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When we have never been human, what is to be done? Exploring posthumanism within the context of networked learning.

Ailsa Haxell, Auckland University of Technology

This paper contributes to the growing interest in a posthuman turn within education. While posthumanism has been of interest in the humanities and in social sciences, a lack of conceptualisation of posthumanism within networked learning has been to networked learning’s loss. In this paper, I engage with this concern throughresponding to a question posed by Donna Haraway, “When we have never been human, what is to be done?” In the first of three movements, I bring forward the very ordinariness of our posthuman condition. Conceptualising posthumanism as a very ordinary manifestation allows for conversations that need not wait for the arrival of, nor self-identification with, an exotic or semi-alien entity. There is no need to wait for some evolutionary manifestation involving some sense of advanced or superior beings. We need not wait on the arrival of some oddity. Taking, the very ordinariness of the posthuman condition as our common state, the second movement then brings forward appreciation for relationality. This second movement follows a logical progression from accepting ourselves as being made in association to seeing other entities as similarly co-constructed. This second movement positions technology as more than a mediator. Rather than technology being positioned as something we might use, technology is presented as an actor of influence both shaped and shaping. In the third movement, a more political stance is brought to designs for networked learning. A decentered approach to network learning allows not only for the influence of myriad actors to be traced but also provides a challenge for how the voices of quieter actors might be heard. Theorising networked learning and design for networked learning, begs the question as to whose stories are told and whose perhaps should be. In the telling of such stories, however, representation becomes a challenge: In whose language should such stories be told? Should a story be told in the in the storytellers “voice” or does it require the language a reader is accustomed to? In this short paper, I make use of an experimental method to bring forward the voice of an otherwise silent actor. In this particular telling, there is a playful provocation for a narrative told differently. With the ability to hear voices different to one’s own, a glimpse of realities different from one’s own might then be known.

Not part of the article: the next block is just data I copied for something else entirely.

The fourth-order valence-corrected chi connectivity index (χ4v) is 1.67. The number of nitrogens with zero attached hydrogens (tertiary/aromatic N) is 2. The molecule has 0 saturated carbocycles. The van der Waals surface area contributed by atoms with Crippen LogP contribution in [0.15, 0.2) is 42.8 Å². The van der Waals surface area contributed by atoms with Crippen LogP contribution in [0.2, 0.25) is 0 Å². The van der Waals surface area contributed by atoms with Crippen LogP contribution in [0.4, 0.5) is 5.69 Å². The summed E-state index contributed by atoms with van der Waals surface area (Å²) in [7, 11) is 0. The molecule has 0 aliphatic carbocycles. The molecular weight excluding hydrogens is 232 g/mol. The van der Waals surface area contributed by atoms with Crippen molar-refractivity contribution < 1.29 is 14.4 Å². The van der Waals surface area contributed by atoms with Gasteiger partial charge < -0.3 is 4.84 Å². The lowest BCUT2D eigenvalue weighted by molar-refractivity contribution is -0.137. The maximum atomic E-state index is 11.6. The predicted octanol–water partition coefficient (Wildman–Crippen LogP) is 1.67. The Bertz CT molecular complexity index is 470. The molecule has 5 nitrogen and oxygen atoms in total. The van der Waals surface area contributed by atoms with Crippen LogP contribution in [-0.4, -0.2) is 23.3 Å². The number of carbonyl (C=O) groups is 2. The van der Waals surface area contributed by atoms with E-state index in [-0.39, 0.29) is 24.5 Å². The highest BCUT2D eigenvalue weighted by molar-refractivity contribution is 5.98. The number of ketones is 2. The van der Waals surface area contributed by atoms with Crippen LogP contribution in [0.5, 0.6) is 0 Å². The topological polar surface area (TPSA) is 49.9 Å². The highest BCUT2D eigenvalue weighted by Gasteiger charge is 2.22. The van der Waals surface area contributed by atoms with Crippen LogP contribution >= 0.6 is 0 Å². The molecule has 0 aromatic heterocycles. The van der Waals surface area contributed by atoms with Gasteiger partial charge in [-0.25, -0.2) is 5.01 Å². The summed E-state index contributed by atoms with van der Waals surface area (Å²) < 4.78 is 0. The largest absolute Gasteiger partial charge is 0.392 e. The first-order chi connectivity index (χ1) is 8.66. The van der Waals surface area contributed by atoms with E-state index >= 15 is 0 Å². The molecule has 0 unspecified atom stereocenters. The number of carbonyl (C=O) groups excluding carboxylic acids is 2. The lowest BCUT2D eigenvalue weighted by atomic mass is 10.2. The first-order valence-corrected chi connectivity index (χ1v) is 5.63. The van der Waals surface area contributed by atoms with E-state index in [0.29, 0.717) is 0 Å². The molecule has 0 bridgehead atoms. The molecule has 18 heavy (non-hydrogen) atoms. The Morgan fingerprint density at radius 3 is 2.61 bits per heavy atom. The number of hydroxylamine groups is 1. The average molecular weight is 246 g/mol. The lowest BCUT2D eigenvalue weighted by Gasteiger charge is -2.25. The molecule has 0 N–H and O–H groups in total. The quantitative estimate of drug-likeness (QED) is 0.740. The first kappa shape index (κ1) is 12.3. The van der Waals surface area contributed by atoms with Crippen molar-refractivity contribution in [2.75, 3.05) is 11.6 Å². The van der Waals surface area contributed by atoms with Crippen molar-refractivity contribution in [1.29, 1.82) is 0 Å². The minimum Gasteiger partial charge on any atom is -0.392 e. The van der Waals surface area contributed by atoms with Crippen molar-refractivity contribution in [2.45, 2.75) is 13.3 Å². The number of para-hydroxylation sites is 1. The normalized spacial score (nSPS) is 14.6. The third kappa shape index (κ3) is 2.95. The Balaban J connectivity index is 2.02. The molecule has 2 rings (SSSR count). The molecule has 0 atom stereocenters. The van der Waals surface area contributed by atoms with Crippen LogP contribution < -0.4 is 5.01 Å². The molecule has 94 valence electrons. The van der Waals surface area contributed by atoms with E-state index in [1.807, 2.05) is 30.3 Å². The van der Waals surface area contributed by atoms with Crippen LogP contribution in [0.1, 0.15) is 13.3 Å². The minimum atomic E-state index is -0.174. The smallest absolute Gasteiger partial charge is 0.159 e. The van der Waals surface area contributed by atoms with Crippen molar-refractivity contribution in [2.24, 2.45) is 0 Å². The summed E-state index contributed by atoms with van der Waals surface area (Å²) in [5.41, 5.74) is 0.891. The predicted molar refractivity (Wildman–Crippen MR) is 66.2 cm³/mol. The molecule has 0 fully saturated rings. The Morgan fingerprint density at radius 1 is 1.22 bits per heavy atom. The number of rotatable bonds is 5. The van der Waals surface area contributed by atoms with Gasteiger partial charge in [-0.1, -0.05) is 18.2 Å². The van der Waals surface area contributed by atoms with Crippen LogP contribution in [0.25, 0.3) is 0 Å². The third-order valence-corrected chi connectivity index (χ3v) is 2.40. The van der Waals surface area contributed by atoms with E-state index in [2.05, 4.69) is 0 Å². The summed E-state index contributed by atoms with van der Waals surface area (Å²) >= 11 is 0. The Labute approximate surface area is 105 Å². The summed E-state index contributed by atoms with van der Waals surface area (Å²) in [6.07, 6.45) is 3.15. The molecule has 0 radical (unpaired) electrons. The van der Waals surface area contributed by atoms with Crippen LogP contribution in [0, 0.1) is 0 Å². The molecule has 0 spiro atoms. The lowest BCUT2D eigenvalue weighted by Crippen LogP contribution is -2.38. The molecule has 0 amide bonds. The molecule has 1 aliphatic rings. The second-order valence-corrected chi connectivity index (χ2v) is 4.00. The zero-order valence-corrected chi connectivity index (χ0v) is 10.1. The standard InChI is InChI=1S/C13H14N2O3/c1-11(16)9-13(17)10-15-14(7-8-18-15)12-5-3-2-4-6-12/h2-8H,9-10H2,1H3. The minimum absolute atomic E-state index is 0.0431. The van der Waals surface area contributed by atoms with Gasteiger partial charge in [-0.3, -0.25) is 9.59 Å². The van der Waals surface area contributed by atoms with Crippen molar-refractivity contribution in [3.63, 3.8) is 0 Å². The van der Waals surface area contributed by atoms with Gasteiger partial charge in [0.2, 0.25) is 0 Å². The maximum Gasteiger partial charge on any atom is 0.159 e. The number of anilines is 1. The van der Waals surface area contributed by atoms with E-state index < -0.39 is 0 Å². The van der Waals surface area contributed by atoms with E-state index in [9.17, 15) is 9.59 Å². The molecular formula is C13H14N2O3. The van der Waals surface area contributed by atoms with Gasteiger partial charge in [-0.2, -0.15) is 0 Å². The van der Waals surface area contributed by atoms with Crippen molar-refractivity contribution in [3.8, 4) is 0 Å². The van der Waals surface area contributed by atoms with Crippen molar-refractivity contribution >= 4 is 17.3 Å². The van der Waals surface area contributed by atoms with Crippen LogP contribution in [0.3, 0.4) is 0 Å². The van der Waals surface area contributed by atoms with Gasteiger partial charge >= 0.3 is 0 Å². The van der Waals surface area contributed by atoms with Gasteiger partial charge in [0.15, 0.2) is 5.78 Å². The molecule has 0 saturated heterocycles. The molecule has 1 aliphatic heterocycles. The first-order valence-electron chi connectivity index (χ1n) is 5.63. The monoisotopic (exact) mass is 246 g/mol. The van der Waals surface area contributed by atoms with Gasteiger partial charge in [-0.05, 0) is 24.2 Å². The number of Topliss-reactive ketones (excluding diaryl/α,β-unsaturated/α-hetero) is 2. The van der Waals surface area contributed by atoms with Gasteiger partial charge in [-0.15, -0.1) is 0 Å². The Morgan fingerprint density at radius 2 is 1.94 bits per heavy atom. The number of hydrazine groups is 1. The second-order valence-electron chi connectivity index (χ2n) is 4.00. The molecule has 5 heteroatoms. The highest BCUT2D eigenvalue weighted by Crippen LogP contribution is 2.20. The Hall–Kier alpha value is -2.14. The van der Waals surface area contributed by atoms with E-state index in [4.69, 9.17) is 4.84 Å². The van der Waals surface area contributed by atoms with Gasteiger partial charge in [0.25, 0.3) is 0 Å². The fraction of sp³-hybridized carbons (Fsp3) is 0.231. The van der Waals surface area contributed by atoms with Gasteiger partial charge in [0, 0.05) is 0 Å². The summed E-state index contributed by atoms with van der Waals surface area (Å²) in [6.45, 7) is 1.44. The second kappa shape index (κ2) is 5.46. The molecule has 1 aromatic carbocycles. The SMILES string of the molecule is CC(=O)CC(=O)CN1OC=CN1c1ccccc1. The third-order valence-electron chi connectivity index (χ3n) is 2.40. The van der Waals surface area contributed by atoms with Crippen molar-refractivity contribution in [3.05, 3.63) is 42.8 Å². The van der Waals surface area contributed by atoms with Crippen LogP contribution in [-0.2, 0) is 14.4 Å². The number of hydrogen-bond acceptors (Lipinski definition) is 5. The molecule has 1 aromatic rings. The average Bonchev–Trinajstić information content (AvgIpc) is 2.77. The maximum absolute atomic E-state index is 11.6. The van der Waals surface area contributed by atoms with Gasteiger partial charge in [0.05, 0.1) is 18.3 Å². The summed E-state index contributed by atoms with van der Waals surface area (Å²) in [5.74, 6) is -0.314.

Actor-network theory, Posthuman, Networked learning

Full Paper - .pdf



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